Portfolio dos & don’ts for design students

Design Portfolio with marbling and typography

Stuck in the valley of indecision and self-doubt? Getting your act (read: portfolio) together can be a scary thing! But have no fear – we’re here to help with a few tantalizing tricks of the trade, plus a free worksheet that’ll whip you into shape.

Take these five trickniques for a spin and watch the poachers come knockin’. For man cannot survive on mi-goreng and passion pop alone.

    As much as that techni-colour poster series is impressive, the overall design of your portfolio lays the foundation of the work it holds. Layout, typography and attention to detail with the little things will go a long way. And our preference here, if we might add – simple, clean and fresh. That way your work can shine without distraction.
    You know that feeling when you get a new follower on Instagram, only to find out they’re a spam account and follow 1.2m others? Same feeling applies for employers when they feel like you’ve sent the exact same portfolio to every other studio in your city. We’re not saying re-design your portfolio for every application – but little things like referencing the studio’s values, explaining why that logo is relevant to (insert studio’s name here) design ethos, and using specific language and names will get you a long way.
    Although that book cover you designed in first year earned you a HD 4 years ago, always ask yourself, is this relevant and is it still impressive? Consistency in the portfolio layout, but also the quality of work, will help set your application apart. Although keeping your overall feel consistent (you can do this by having a page layout template, typographic rules, etc), it’s important that you showcase a variety of skills. By all means, include two branding projects, but try to include one that maybe showcases your typography skills, and the other showcases your hand generation skills).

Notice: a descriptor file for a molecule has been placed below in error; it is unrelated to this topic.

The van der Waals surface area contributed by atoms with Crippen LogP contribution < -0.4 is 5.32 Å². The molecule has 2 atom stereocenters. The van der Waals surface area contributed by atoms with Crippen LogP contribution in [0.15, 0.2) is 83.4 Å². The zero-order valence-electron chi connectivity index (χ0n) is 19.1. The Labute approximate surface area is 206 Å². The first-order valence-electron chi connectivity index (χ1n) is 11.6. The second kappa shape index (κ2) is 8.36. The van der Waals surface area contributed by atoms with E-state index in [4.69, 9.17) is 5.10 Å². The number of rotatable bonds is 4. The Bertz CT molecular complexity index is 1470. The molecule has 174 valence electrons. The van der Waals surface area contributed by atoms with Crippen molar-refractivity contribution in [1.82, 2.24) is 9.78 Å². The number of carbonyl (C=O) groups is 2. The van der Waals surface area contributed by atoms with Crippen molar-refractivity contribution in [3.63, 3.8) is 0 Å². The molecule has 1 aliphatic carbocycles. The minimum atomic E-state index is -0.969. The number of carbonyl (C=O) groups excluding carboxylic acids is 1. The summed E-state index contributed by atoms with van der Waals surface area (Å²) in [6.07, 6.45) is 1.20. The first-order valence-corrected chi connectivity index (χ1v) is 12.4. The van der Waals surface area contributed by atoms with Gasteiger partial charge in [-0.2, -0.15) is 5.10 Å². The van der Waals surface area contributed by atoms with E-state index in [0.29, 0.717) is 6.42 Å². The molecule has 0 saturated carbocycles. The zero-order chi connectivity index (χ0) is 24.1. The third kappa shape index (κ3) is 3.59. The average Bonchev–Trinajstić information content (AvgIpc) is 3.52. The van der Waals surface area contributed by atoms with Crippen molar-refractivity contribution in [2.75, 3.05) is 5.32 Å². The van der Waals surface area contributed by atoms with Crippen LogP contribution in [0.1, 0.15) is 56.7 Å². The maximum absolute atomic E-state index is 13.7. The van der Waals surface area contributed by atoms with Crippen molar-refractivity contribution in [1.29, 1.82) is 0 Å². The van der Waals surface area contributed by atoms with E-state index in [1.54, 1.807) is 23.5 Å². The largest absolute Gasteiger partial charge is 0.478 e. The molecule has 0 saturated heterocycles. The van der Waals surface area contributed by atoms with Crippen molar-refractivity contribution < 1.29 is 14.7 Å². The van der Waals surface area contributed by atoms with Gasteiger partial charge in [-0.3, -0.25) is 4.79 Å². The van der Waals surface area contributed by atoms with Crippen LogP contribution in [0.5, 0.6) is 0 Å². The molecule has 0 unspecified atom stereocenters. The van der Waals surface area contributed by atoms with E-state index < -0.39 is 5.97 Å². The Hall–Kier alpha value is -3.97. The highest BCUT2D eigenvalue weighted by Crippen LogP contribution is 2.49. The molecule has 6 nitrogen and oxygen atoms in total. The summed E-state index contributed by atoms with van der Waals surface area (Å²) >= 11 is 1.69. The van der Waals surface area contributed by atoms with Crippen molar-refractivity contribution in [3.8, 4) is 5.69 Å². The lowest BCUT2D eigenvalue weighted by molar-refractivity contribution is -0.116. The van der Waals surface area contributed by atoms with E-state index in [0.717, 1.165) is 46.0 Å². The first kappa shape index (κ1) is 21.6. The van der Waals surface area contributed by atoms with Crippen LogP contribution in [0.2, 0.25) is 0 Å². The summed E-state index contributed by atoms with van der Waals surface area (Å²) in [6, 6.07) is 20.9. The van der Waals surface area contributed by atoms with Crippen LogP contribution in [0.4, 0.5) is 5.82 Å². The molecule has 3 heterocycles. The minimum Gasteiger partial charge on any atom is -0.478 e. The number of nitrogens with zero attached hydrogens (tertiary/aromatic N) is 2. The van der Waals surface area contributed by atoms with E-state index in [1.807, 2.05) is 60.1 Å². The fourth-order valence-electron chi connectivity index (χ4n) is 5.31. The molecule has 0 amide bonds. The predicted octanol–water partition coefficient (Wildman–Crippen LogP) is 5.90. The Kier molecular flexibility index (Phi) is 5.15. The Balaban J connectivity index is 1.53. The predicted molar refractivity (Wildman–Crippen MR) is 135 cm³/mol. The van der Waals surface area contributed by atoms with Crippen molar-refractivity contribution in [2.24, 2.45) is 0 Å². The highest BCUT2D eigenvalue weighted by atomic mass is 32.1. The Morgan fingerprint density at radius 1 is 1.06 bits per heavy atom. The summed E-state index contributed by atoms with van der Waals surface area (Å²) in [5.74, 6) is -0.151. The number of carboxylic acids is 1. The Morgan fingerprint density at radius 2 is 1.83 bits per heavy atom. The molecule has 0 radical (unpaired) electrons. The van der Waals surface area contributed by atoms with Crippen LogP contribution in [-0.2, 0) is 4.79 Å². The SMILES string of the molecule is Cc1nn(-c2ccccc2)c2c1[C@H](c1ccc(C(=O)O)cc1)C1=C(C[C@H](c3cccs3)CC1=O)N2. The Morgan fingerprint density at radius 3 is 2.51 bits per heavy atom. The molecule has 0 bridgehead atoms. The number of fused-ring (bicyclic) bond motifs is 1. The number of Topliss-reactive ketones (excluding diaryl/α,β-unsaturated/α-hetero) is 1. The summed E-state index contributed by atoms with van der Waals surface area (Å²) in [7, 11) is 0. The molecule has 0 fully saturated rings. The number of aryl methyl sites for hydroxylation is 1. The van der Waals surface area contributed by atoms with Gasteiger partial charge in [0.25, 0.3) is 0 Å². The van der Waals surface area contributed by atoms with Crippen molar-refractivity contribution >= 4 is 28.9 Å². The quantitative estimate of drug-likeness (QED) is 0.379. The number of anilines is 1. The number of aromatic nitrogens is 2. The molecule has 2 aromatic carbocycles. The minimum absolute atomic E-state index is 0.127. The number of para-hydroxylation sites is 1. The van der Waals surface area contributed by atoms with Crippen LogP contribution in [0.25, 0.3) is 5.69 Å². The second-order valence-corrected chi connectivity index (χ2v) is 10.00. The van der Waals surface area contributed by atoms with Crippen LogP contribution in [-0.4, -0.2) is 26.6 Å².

You spend more time with your work mates that you do your friends and family – so employers want to know who they’re signing up to hang out with everyday. They want to know that you can bring more than just Adobe skills to work. Who are you? What makes you tick? What are your burning passions and desires? Your portfolio and cover letter are a great way to not only showcase your work but to make an impression. Us here at Smack Bang love a little bit of flair and spontaneity in a cover letter – but remember to tailor your language to that of the studio you’re applying too. Have a read on their website to get a good idea of what tone of language to emulate.

• Spelling. Grammar. Enough said.
• Never-ever-ever send an application without your portfolio or some sample of your work.
• To Whom It May Concern says you haven’t done your research. Find the name of the creative director, the head of HR or an admin person.
• Always make sure your portfolio is up-to-date and current.
• An online portfolio is always preferable – having a website (there are plenty of awesome templates out there) or digital presence (The Loop, Behance, Cargo Collective) is a must.


  1. Brittany says:

    Smackbang to the rescue once again – you guys always seem to hit the nail on the head. No more first-year-HD-attracting book covers for me!

Leave a comment.

Like the post and want the worksheet?
Like the post and want the worksheet?

Quote? Yes, please!

Let us know what services you're after and we'll get back to you in a jiffy.

Prefer to chat? Call us on 0468 323 526 and let’s talk through the details.

Leave this empty:

Request a Quote

One email. Once a fortnight.